Excellent, if you have the time, and patience, to listen for an hour and 18 minutes.
It’s easy to blame progressives for their spending spree (GWB certainly did it). But I’ve often said that it’s really the majority of the American people who are responsible. They keep electing people to Congress who will not face up to responsible action, for fear of being voted out of office. There was a time that I, and many others, believed that if we just keep cutting taxes, we would limit the out of control spending.
Andrew Ferguson’s article in The Weekly Standard Gorging The Beast makes a very reasoned case that “Tax cuts didn’t starve big government.”
He cites Milton Friedman who wrote.
I believe there is one and only one way: the way parents control spendthrift children, by cutting their allowance.
But there’s a big difference, between a kid on an allowance and the federal government: The government has a credit card with no debt limit.
As long as a majority of the people who get benefits from the Government don’t feel the pain of higher taxes, there’s no cry out there to reduce money spent on “free stuff.”
So it may be that the only way to really reduce the spending is to raise taxes on the vast middle class. Then, and only then, might they start getting serious about living on less.
Here are the 2 key paragraphs:
Reagan, Friedman had counted on something that never materialized. They had assumed that as the debt piled up to finance annual budget deficits caused by free-flowing benefits, public outrage would force politicians to restrain spending without raising taxes. Yet we’ve had the deficits and the borrowing, in amounts that would have left Friedman and Reagan agog; what’s been missing is the outrage.
As compelling as Niskanen’s critique is, he was less persuasive in explaining the flip side of his findings. Why do tax increases lead to decreased spending? “Demand by current voters for federal spending,” he explained, “declines with the amount of this spending that is financed by current taxes.” When you make them pay for government benefits out of their own pockets, in other words, voters will want fewer of them. The journalist Jonathan Rauch put Niskanen’s point more pithily: “Voters will not shrink Big Government until they feel the pinch of its true cost.”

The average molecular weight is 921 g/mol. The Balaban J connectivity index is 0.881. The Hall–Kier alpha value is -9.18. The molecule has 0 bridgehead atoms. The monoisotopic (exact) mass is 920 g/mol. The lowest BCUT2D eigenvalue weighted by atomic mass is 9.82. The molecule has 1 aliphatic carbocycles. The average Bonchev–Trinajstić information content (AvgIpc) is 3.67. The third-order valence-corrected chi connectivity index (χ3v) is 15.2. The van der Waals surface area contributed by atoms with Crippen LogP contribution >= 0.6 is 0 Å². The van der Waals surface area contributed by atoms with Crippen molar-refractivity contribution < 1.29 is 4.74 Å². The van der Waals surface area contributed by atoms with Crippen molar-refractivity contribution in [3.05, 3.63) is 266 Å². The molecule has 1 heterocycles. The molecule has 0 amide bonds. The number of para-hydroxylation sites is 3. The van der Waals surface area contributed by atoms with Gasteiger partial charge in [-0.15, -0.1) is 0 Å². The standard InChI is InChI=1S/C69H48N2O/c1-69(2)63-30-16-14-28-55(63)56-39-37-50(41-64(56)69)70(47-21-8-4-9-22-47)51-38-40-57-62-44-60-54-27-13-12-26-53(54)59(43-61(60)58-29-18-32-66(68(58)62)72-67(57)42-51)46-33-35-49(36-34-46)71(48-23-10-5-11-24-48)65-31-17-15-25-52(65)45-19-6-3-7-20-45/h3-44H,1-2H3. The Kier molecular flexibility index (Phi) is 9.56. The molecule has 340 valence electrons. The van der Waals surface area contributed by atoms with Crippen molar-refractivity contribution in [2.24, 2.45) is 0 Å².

Again, we miss this man.
He has what so few people have – the ability to explain, in very simple terms, the failures of the Federal Government programs to really “help the poor.”
This is the best explanation of what’s happening in US and global economies I have ever heard. It is painfully understandable.
Parsing Obama’s Private Sector Jobs Record by @PoliticalMath
via The Right Scoop
Economic Collapse — Why It Won’t Be Stopped.
This describes why I’m such a short term pessimist. If Obama’s gets elected it clearly indicates that over the 50% of Americans won’t be responsible. And if Romney’s elected, he still needs to prove that he has the leadership ability to get Americans to face up to our real problems.
Rahm shows over and over again that he is one of the smartest Democrats in the nation. There’s little here that conservatives would disagree with.
via The Daily Caller
via Hot Air
The best person in Congress.
via Reason TV
Instead of changing the Bush policies of more spending and more regulation Obama just stepped on the accelerator and is going in the same direction of bigger government.